ISDA launched a supplemental consultation on the spread and term adjustments that would apply to fallbacks for derivatives referencing euro LIBOR and EURIBOR in the event those benchmarks are permanently discontinued. The consultation also covers technical issues related to the adjustment methodology and seeks feedback on whether the adjustments would be appropriate for lesser-used interbank offered rates (IBORs) if ISDA implements fallbacks for those benchmarks in the future. The consultation is open until January 21, 2020. The Brattle Group has also provided a workbook, along with the instructions for using the workbook, to help market participants understand the implications of the different options and variations for the historical mean or median approach to the spread adjustment.
The consultation seeks input on the approach to address certain issues associated with adjustments that would apply to €STR if fallbacks in EURIBOR or EUR LIBOR take effect, including the final parameters for these adjustments. It also addresses adjustments that could apply if fallbacks take effect in less widely used IBORs. These adjustments are necessary because of the differences between IBORs (such as EURIBOR and EUR LIBOR) and risk-free rates (such as €STR). These adjustments reflect that IBORs are currently available in multiple tenors, but RFRs identified as fallbacks are overnight rates. The IBORs also incorporate a bank credit risk premium and a variety of other factors (such as liquidity and fluctuations in supply and demand), while risk-free rates do not.
ISDA will subsequently publish amendments to the 2006 definitions to incorporate fallbacks for new trades referenced to the nine IBORs covered so far, which are sterling LIBOR, Swiss franc LIBOR, yen LIBOR, yen TIBOR, euroyen TIBOR, the Australian Bank Bill Swap Rate, US dollar LIBOR, Canadian CDOR, and Hong Kong’s HIBOR. A protocol will also be published to enable market participants to include fallbacks within legacy IBOR contracts if they choose. Both will be published in the first quarter of 2020, and will take effect three months later. If the feedback for euro LIBOR and EURIBOR is consistent with prior consultations, ISDA expects to implement these fallbacks at the same time. This consultation follows three earlier consultations, of which on consultation is on the final parameters for the adjustment methodology and two consultations set out options for the adjustments that will apply to the relevant risk-free rates if fallbacks are triggered for derivatives referencing nine IBORs.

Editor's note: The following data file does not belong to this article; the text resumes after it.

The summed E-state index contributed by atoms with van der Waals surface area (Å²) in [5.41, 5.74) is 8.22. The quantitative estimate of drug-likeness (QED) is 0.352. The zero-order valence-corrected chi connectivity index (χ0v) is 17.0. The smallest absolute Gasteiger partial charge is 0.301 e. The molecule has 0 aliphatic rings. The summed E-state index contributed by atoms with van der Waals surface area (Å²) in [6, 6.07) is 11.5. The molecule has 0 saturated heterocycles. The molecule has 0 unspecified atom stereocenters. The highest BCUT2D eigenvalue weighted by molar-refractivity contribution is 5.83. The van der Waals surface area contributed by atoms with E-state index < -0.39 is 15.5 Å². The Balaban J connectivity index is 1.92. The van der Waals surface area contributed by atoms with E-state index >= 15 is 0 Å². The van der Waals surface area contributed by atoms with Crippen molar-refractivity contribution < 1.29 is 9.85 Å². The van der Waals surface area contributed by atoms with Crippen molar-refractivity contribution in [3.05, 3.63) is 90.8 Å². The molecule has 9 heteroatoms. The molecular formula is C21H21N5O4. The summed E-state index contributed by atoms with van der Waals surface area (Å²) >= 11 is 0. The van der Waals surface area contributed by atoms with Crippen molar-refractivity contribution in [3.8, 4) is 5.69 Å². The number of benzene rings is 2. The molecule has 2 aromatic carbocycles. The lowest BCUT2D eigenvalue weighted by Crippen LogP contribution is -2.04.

Comment Due Date: January 21, 2020
Keywords: International, Banking, Securities, IBORs, LIBOR, Risk-Free Rates, Interest Rate Benchmarks, EURIBOR, Fallback Provisions, ISDA Protocol, €STR, ISDA
Previous ArticleHKMA Consults on Policy Module on Capital Adequacy Regime for Banks
BIS published a paper that provides an overview on the use of big data and machine learning in the central bank community.
APRA finalized the reporting standard ARS 115.0 on capital adequacy with respect to the standardized measurement approach to operational risk for authorized deposit-taking institutions in Australia.
ECB published a guide that outlines the principles and methods for calculating the penalties for regulatory breaches of prudential requirements by banks.
MAS and The Association of Banks in Singapore (ABS) jointly issued a paper that sets out good practices for the management of operational and other risks stemming from new work arrangements adopted by financial institutions amid the COVID-19 pandemic.
ACPR announced that a new data collection application, called DLPP (Datalake for Prudential), for collecting banking and insurance prudential data will go into production on April 12, 2021.
BCB announced that the Financial Stability Committee decided to maintain the countercyclical capital buffer (CCyB) for Brazil at 0%, at least until the end of 2021.
EIOPA has launched a European-wide comparative study on non-life underwriting risk in internal models, also kicking-off of the data collection phase.
SRB published an overview of the resolution tools available in the Banking Union and their impact on a bank’s ability to maintain continuity of access to financial market infrastructure services in resolution.
EBA is consulting on the implementing technical standards for Pillar 3 disclosures on environmental, social, and governance (ESG) risks, as set out in requirements under Article 449a of the Capital Requirements Regulation (CRR).
ESAs Issue Advice on KPIs on Sustainability for Nonfinancial Reporting